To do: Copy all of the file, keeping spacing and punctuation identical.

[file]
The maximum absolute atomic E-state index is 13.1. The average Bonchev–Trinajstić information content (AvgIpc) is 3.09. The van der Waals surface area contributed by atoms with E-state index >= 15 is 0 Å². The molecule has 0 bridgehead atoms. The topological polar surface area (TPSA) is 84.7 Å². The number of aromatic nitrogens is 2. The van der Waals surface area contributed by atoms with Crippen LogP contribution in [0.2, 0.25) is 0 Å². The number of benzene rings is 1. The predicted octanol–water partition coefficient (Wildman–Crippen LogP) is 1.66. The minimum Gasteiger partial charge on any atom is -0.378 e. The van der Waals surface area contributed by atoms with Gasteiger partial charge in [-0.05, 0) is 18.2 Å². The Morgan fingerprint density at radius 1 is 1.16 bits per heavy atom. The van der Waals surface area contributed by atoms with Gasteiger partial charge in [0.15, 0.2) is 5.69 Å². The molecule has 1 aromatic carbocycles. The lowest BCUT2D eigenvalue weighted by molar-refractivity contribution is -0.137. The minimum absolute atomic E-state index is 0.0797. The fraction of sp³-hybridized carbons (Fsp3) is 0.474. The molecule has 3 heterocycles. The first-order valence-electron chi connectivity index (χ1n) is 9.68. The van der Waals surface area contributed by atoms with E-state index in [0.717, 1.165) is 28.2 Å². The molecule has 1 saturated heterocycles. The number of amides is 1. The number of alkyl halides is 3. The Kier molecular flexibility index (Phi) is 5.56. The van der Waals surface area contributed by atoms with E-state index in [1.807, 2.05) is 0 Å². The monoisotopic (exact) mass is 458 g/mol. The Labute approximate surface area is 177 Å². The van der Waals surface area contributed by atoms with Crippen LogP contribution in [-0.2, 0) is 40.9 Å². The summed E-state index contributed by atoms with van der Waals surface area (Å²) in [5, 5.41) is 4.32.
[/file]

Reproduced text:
The maximum absolute atomic E-state index is 13.1. The average Bonchev–Trinajstić information content (AvgIpc) is 3.09. The van der Waals surface area contributed by atoms with E-state index >= 15 is 0 Å². The molecule has 0 bridgehead atoms. The topological polar surface area (TPSA) is 84.7 Å². The number of aromatic nitrogens is 2. The van der Waals surface area contributed by atoms with Crippen LogP contribution in [0.2, 0.25) is 0 Å². The number of benzene rings is 1. The predicted octanol–water partition coefficient (Wildman–Crippen LogP) is 1.66. The minimum Gasteiger partial charge on any atom is -0.378 e. The van der Waals surface area contributed by atoms with Gasteiger partial charge in [-0.05, 0) is 18.2 Å². The Morgan fingerprint density at radius 1 is 1.16 bits per heavy atom. The van der Waals surface area contributed by atoms with Gasteiger partial charge in [0.15, 0.2) is 5.69 Å². The molecule has 1 aromatic carbocycles. The lowest BCUT2D eigenvalue weighted by molar-refractivity contribution is -0.137. The minimum absolute atomic E-state index is 0.0797. The fraction of sp³-hybridized carbons (Fsp3) is 0.474. The molecule has 3 heterocycles. The first-order valence-electron chi connectivity index (χ1n) is 9.68. The van der Waals surface area contributed by atoms with E-state index in [0.717, 1.165) is 28.2 Å². The molecule has 1 saturated heterocycles. The number of amides is 1. The number of alkyl halides is 3. The Kier molecular flexibility index (Phi) is 5.56. The van der Waals surface area contributed by atoms with E-state index in [1.807, 2.05) is 0 Å². The monoisotopic (exact) mass is 458 g/mol. The Labute approximate surface area is 177 Å². The van der Waals surface area contributed by atoms with Crippen LogP contribution in [-0.2, 0) is 40.9 Å². The summed E-state index contributed by atoms with van der Waals surface area (Å²) in [5, 5.41) is 4.32.